Karrkad Kanjdji Trust: designing ‘Bush University’

Indigenous ranger programs are one of Australia’s biggest conservation success stories. They protect and conserve environmental and cultural heritage, generate employment, and stimulate other positive economic and social outcomes.

Karrkad Kanjdji Trust (KKT) was established by Traditional Owners in Arnhem land, to support their Indigenous ranger programs. Mimal Land Management (Mimal) and Warddeken Land Management (Warddeken) are among them. They manage about 35,000 square kilometres of land in central and western Arnhem Land.

The project (icon)
The project

Indigenous rangers undertake accredited and unaccredited training to support their work caring for country. However, training is not always fit for purpose. Mimal and Warddeken have held a strong vision for many years to establish a new approach to adult education and ranger training.

Warddeken and Mimal joined forces with KKT to explore a better solution.

“We want education to happen in our communities so that there are pathways for them, transitions from the community to larger institutions and work on Country” Dean Yimbarbuk, KKT’s Co-Chair said. “In an ideal world I want to see this training leading to opportunities to engage in higher education and a place for Bininj in the wider world.”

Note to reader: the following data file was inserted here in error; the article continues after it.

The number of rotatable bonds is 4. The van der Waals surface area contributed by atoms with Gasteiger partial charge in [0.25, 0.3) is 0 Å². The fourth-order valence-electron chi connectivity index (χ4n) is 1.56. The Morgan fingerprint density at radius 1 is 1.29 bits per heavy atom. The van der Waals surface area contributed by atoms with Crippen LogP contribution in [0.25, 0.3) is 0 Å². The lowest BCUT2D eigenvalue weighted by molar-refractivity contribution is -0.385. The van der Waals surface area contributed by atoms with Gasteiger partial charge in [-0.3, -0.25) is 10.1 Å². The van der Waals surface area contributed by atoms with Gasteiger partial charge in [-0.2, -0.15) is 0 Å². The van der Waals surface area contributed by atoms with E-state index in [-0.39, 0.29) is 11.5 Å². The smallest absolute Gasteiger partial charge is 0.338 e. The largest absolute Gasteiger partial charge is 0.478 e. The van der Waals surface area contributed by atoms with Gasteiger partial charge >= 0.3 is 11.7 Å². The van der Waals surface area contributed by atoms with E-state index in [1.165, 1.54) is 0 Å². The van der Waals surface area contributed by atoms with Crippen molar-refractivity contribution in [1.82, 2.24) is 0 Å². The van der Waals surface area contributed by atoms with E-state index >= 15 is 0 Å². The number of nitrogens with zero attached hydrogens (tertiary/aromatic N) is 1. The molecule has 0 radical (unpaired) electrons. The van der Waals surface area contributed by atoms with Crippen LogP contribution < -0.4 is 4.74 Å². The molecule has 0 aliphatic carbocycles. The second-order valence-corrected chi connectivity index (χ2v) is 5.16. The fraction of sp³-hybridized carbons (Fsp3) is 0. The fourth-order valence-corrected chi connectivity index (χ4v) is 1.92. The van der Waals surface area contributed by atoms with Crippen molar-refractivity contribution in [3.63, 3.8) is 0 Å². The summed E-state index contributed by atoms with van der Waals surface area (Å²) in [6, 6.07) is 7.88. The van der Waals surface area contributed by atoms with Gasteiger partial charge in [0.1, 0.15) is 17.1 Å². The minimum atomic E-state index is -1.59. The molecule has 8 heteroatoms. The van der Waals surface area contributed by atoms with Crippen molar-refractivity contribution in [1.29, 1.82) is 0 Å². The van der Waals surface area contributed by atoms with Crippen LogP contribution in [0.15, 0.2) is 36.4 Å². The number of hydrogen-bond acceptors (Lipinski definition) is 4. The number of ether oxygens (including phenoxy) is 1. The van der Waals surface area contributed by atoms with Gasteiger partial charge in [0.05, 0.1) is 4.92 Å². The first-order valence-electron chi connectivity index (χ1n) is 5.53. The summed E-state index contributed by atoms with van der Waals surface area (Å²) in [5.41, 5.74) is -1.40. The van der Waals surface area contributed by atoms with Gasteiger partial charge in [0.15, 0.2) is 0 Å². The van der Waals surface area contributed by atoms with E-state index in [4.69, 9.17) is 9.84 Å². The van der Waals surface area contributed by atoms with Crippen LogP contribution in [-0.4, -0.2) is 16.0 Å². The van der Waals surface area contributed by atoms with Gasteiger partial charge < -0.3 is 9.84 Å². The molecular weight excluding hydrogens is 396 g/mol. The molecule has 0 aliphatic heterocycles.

The objective (icon)
The objective
  • Develop a feasibility study and business plan for an Indigenous ranger training program
  • Address gaps in adult education, a lack of suitable training options available in remote Arnhem Land
  • Create supported pathways into leadership positions

The role we played

SVA was engaged to work together with Warddeken and Mimal – with support from KKT – to design and plan a solution to the regional education deficit inhibiting the growth and long-term sustainability of West and Central Arnhem Land’s ranger programs.

  • In-depth research and consultations were undertaken to understand and explore the barriers and opportunities in ranger professional development, the remote training landscape and potential model options.
  • Guiding principles for effective learning were developed together with Bininj (Indigenous) knowledge holders, and then translated into a program and a phased-model design.

This was then developed into a business case, including a detailed financial analysis to outline paths to program sustainability.

Dean Yibarbuk, Co-Chair, KKT

“We are changing the tactics of Balanda (non-Indigenous) education to suit Bininj (Indigenous) learning”

Dean Yimbarbuk
Chair of Warddeken Land Management Limited, Co-Chair of Karrkad Kanjdji Trust

Our impact (icon)
Project impact

SVA’s work supported Warddeken and Mimal to design an effective and tailored solution to address adult education and training challenges in remote Arnhem Land for rangers, and provided a clear and compelling plan to take the vision forward into implementation.

The project has since secured multi-year funding from two major philanthropic foundations and is currently being implemented.

“If we want people to take over positions of responsibility in our communities, positions that have value, then we need pathways to allow Bininj to engage, to learn, to show their own families what they are doing and how important it is.” – Dean Yimbarbuk, Co-Chair, KKT.

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